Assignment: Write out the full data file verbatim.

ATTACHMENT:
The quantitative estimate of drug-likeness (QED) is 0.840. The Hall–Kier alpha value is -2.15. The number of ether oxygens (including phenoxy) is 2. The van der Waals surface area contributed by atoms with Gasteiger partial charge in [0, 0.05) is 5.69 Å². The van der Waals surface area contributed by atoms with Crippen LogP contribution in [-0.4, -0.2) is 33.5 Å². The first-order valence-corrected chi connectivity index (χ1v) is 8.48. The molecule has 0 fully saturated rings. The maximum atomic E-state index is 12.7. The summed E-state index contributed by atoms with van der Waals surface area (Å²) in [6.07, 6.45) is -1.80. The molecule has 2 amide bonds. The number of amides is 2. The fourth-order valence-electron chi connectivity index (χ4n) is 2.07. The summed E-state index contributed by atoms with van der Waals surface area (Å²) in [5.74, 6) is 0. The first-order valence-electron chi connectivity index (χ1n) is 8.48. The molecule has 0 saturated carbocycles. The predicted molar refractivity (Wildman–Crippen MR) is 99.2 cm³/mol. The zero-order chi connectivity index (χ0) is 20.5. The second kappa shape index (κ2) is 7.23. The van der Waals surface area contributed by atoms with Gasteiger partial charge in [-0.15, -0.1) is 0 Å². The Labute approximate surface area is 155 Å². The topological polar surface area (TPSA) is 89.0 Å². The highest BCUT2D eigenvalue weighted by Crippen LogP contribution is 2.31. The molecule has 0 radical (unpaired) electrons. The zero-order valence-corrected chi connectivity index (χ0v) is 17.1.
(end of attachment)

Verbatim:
The quantitative estimate of drug-likeness (QED) is 0.840. The Hall–Kier alpha value is -2.15. The number of ether oxygens (including phenoxy) is 2. The van der Waals surface area contributed by atoms with Gasteiger partial charge in [0, 0.05) is 5.69 Å². The van der Waals surface area contributed by atoms with Crippen LogP contribution in [-0.4, -0.2) is 33.5 Å². The first-order valence-corrected chi connectivity index (χ1v) is 8.48. The molecule has 0 fully saturated rings. The maximum atomic E-state index is 12.7. The summed E-state index contributed by atoms with van der Waals surface area (Å²) in [6.07, 6.45) is -1.80. The molecule has 2 amide bonds. The number of amides is 2. The fourth-order valence-electron chi connectivity index (χ4n) is 2.07. The summed E-state index contributed by atoms with van der Waals surface area (Å²) in [5.74, 6) is 0. The first-order valence-electron chi connectivity index (χ1n) is 8.48. The molecule has 0 saturated carbocycles. The predicted molar refractivity (Wildman–Crippen MR) is 99.2 cm³/mol. The zero-order chi connectivity index (χ0) is 20.5. The second kappa shape index (κ2) is 7.23. The van der Waals surface area contributed by atoms with Gasteiger partial charge in [-0.15, -0.1) is 0 Å². The Labute approximate surface area is 155 Å². The topological polar surface area (TPSA) is 89.0 Å². The highest BCUT2D eigenvalue weighted by Crippen LogP contribution is 2.31. The molecule has 0 radical (unpaired) electrons. The zero-order valence-corrected chi connectivity index (χ0v) is 17.1.